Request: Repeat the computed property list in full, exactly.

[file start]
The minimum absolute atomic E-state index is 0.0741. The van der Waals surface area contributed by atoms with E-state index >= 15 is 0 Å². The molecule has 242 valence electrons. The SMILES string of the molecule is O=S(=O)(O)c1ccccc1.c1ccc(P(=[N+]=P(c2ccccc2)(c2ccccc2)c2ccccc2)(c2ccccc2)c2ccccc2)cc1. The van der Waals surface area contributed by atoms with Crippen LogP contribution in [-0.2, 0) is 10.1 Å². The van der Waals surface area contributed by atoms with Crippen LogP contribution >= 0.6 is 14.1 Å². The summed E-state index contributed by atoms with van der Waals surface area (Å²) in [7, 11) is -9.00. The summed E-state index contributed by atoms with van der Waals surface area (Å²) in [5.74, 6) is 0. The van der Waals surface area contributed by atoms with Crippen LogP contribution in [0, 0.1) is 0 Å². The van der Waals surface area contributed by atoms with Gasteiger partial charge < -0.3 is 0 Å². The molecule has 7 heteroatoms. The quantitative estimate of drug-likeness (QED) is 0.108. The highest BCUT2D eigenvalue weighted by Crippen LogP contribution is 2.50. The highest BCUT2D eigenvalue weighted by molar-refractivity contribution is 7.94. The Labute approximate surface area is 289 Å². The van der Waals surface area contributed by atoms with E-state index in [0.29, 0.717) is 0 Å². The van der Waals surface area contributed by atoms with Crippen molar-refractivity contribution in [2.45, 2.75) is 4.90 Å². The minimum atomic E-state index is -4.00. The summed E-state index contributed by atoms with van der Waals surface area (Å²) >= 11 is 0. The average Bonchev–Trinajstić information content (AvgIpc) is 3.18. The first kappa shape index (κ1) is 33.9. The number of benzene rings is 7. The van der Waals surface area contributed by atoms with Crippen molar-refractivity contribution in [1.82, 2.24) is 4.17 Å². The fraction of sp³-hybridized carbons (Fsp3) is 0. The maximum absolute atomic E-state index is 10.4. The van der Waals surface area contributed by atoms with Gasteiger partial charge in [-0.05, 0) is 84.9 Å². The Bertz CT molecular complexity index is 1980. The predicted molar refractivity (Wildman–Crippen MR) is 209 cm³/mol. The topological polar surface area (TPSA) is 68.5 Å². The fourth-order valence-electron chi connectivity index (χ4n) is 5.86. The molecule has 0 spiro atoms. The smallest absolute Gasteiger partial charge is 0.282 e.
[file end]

The minimum absolute atomic E-state index is 0.0741. The van der Waals surface area contributed by atoms with E-state index >= 15 is 0 Å². The molecule has 242 valence electrons. The SMILES string of the molecule is O=S(=O)(O)c1ccccc1.c1ccc(P(=[N+]=P(c2ccccc2)(c2ccccc2)c2ccccc2)(c2ccccc2)c2ccccc2)cc1. The van der Waals surface area contributed by atoms with Crippen LogP contribution in [-0.2, 0) is 10.1 Å². The van der Waals surface area contributed by atoms with Crippen LogP contribution >= 0.6 is 14.1 Å². The summed E-state index contributed by atoms with van der Waals surface area (Å²) in [7, 11) is -9.00. The summed E-state index contributed by atoms with van der Waals surface area (Å²) in [5.74, 6) is 0. The van der Waals surface area contributed by atoms with Crippen LogP contribution in [0, 0.1) is 0 Å². The van der Waals surface area contributed by atoms with Gasteiger partial charge < -0.3 is 0 Å². The molecule has 7 heteroatoms. The quantitative estimate of drug-likeness (QED) is 0.108. The highest BCUT2D eigenvalue weighted by Crippen LogP contribution is 2.50. The highest BCUT2D eigenvalue weighted by molar-refractivity contribution is 7.94. The Labute approximate surface area is 289 Å². The van der Waals surface area contributed by atoms with E-state index in [0.29, 0.717) is 0 Å². The van der Waals surface area contributed by atoms with Crippen molar-refractivity contribution in [2.45, 2.75) is 4.90 Å². The minimum atomic E-state index is -4.00. The summed E-state index contributed by atoms with van der Waals surface area (Å²) >= 11 is 0. The average Bonchev–Trinajstić information content (AvgIpc) is 3.18. The first kappa shape index (κ1) is 33.9. The number of benzene rings is 7. The van der Waals surface area contributed by atoms with Crippen molar-refractivity contribution in [1.82, 2.24) is 4.17 Å². The fraction of sp³-hybridized carbons (Fsp3) is 0. The maximum absolute atomic E-state index is 10.4. The van der Waals surface area contributed by atoms with Gasteiger partial charge in [-0.05, 0) is 84.9 Å². The Bertz CT molecular complexity index is 1980. The predicted molar refractivity (Wildman–Crippen MR) is 209 cm³/mol. The topological polar surface area (TPSA) is 68.5 Å². The fourth-order valence-electron chi connectivity index (χ4n) is 5.86. The molecule has 0 spiro atoms. The smallest absolute Gasteiger partial charge is 0.282 e.